NEXT DRAFT

Big tech woes, Hurricane Irma, Jose, and Katia, and eight other stories you might have missed

1. Meet the new boss

Meet the new boss. Same as the old boss? Not quite. The old boss wanted to sell you a car or learn a bit more about your electronics needs. The new boss wants a permanent place at your work, inside your home, on your wrist, in your pocket, over your eyes, and eventually in your body. The rise of the massive tech company is one of the key storylines of our era—even if no one pays attention to anything but Trump news (and tech is even related to the rise of Trumpism). From John Lanchester: You Are the Product. “Internet companies are working in a field that is poorly understood (if understood at all) by customers and regulators. The stuff they’re doing, if they’re any good at all, is by definition new. In that overlapping area of novelty and ignorance and unregulation, it’s well worth reminding employees not to be evil, because if the company succeeds and grows, plenty of chances to be evil are going to come along.”

+ The Guardian: “While the big banks and pharma giants have flexed their economic muscle in the country’s capital for decades, there’s one relative newcomer that has leapfrogged them all: Silicon Valley.”

+ Ars Technica: Google is losing allies across the political spectrum.

+ “On most culture-war issues, they are unrepentantly liberal. They oppose restrictions on abortion, favor gay rights, support gun control, and oppose the death penalty. Now for the twist. The study found one area where tech entrepreneurs strongly deviate from Democratic orthodoxy and are closer to most Republicans: They are deeply suspicious of the government’s efforts to regulate business, especially when it comes to labor.” The NYT’s Farhad Manjoo: Silicon Valley’s Politics: Liberal, With One Big Exception.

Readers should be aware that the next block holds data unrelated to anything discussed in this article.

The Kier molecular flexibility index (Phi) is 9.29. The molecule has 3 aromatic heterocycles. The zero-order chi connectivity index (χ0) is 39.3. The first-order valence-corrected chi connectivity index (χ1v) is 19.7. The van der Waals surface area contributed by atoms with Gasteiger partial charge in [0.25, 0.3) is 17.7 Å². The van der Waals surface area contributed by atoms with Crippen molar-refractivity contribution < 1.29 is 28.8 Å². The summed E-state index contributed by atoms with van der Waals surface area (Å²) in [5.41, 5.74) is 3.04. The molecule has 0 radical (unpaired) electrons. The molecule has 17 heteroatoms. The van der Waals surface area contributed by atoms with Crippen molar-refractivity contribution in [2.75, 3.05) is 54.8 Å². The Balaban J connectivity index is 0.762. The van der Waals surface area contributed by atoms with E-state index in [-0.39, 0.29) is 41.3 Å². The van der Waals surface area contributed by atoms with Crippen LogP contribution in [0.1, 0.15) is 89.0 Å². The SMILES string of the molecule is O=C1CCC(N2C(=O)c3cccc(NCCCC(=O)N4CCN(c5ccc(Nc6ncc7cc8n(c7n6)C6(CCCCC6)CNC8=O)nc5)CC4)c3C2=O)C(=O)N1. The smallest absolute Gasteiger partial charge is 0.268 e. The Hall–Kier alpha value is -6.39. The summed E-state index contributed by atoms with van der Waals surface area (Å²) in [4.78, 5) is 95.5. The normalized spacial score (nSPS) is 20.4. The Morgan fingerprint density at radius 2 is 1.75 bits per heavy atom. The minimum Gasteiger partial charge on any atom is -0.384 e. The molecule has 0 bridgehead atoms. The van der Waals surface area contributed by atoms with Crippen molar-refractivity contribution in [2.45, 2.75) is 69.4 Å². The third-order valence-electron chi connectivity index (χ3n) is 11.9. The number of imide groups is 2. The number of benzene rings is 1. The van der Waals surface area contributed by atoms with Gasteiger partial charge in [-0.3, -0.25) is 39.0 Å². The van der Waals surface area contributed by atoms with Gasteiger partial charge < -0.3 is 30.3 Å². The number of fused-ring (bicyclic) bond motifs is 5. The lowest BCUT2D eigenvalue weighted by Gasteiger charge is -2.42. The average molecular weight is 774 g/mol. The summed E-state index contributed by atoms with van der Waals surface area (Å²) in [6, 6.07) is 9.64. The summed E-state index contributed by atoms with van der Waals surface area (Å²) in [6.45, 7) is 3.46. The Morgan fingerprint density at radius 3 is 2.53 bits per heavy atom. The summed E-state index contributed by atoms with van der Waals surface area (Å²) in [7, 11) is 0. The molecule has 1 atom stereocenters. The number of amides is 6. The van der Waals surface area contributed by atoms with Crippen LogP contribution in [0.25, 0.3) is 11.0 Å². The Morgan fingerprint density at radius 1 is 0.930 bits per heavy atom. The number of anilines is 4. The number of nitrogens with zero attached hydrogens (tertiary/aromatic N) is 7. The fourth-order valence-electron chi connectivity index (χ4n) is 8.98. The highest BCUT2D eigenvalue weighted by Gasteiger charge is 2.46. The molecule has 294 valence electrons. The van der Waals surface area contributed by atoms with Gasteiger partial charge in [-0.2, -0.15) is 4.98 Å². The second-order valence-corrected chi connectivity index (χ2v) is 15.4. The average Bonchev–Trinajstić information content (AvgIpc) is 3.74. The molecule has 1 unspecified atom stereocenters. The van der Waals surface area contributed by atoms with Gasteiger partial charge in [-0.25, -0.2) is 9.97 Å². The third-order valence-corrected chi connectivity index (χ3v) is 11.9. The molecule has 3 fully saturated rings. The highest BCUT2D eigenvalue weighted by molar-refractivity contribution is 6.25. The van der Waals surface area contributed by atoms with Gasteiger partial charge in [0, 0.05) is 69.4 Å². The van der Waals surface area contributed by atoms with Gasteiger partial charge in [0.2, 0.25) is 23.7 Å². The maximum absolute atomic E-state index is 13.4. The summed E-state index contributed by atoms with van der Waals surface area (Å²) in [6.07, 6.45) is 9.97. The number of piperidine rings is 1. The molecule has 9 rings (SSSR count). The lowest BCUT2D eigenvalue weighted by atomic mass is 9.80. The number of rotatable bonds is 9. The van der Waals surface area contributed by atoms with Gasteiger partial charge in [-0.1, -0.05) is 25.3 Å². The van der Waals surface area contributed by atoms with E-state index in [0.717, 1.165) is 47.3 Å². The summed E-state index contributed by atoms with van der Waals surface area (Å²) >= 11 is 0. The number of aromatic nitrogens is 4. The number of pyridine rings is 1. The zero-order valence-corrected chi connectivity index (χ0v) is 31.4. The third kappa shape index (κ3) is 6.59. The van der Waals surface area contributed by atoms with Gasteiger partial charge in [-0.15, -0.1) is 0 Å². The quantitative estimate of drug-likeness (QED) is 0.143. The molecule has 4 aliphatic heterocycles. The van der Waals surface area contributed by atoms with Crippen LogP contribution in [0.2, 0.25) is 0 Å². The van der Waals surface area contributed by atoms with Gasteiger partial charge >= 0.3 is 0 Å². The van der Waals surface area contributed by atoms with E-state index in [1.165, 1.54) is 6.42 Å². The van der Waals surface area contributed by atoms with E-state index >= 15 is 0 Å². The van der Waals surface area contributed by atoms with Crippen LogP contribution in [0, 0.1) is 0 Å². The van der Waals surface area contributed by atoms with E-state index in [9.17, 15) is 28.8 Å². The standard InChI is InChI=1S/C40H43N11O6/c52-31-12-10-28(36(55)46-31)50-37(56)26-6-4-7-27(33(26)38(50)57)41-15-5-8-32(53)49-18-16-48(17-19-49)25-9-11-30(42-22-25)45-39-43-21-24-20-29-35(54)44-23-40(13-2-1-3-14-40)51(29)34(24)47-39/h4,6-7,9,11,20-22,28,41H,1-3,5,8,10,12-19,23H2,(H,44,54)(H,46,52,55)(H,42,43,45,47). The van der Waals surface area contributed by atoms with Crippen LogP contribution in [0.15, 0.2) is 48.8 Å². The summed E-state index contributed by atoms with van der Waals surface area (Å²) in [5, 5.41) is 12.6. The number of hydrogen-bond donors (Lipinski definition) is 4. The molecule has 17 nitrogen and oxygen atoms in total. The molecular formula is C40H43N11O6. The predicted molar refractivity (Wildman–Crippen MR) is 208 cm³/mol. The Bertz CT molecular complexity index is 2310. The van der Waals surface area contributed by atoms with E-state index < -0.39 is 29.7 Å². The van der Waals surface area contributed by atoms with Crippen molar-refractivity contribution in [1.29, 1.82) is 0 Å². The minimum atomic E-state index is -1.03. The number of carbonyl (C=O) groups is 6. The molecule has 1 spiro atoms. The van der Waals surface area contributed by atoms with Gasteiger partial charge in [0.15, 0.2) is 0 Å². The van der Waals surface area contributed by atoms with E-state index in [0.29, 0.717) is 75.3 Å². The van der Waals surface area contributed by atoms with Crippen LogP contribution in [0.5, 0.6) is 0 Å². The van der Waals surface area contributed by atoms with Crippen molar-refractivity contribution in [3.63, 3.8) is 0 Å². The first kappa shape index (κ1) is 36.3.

+ Big tech’s aspirations are everywhere you look. Facebook just bid $600 million to stream Indian cricket matches. Apple and Amazon are bidding for James Bond film rights. But the trends you can’t see (or might not be paying attention to) are the big story. And even people in the industry are worried. I know because I’m one of them.

2. Alphabet souped up

“This storm has the potential to devastate our great state and you have to take this seriously…Remember, we can rebuild your home; we cannot rebuild your life.” That was Florida Gov. Rick Scott who used very serious language to warn his state’s residents about the potential damage that Hurricane Irma could bring. The only people using more serious language are FEMA officials and weather forecasters. Here’s the latest on the “most powerful hurricane ever recorded over the Atlantic Ocean” as it hits islands in the Caribbean and turns towards the US coast.

+ Just look at this video of Irma blasting St. Martin with 185 MPH winds.

+ Irma is coming as Harvey’s victims are still assessing the damage. And Jose and Katia are developing over the Atlantic.

3. Fire and flood

While Texas and the east coast are facing hurricanes and flooding, the west coast is dealing with a series of intense fires. During the recent heatwave in the Bay Area, our skies were layered with smoke from various fires, and in Oregon, ash is falling from the sky at levels not seen since the volcanic eruption of Mount St. Helens.

+ Buzzfeed: Los Angeles is battling the biggest wildfire in its history and the photos are unreal.

+ More photos from InFocus: Wildfires rage across the American West.

+ “I think one important question to ask is, if these people are safe to be out and about and carrying axes and chain saws, maybe they didn’t need to be in prison in the first place.” The NYT Mag with an interesting look at the the incarcerated women who fight California’s wildfires.

4. Revisitation rights